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Streams & Rivers

A river in New England

Rivers and streams provide important ecological functions and services. These functions translate into the health, safety, and welfare of humans. By protecting, conserving, and minimizing direct physical alterations such as dams and vegetation clearing, these ecosystems provide substantial ecological functions, services, and value to society.

Threats and Impacts to Rivers and Riparian Habitat

  • Disturbance and Equilibrium – natural or human disturbances to streams and rivers affect both the structure and ecological functions of these systems.
  • Dams and Other Barriers – causing adverse effects to processes and block fish migration and movement.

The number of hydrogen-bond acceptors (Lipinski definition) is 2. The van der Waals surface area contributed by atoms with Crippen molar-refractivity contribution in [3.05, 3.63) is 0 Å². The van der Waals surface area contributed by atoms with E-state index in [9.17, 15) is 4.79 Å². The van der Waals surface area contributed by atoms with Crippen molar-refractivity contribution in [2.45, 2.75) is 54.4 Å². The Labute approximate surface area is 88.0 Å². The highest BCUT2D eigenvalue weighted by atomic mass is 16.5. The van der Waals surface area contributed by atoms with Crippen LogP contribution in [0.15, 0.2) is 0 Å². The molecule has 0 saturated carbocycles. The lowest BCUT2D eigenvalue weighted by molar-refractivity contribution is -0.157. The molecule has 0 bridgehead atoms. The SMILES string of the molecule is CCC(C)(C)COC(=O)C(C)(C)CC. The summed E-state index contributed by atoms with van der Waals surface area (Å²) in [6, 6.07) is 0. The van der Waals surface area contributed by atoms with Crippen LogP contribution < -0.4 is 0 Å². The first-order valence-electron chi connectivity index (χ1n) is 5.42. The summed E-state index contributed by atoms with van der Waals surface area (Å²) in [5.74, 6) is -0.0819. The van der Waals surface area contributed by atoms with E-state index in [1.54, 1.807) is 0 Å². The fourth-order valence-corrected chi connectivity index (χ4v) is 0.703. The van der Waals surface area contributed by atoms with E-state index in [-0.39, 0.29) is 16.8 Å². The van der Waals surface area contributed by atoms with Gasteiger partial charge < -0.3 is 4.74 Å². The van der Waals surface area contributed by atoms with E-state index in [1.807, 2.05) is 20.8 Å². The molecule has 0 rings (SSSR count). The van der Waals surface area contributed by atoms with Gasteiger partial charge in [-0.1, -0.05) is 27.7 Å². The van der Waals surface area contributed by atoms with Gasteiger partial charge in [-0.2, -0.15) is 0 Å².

• Impacts from Other Land Management Practices – Land use, watershed development, and resource management practices have caused both direct and secondary impacts to rivers and streams.


Studying, assessing and restoring rivers require an understanding of hydrology and other primary riverine features such as:

  • Size-described in terms of stream order with first-order streams being the smallest, with no tributaries and generally in steeper landscapes.
  • In-stream structure, including the location of the thalweg, pools, riffles, and runs, which define stream channel structure and affect the diversity of aquatic plants and animals.
  • Riparian habitats bordering streams and rivers.
  • Base flows, discharge, and storm flows. Watershed characteristics dictate flow conditions and the steepness of peak discharge.

For more information on restoring streams and rivers, click on the links below: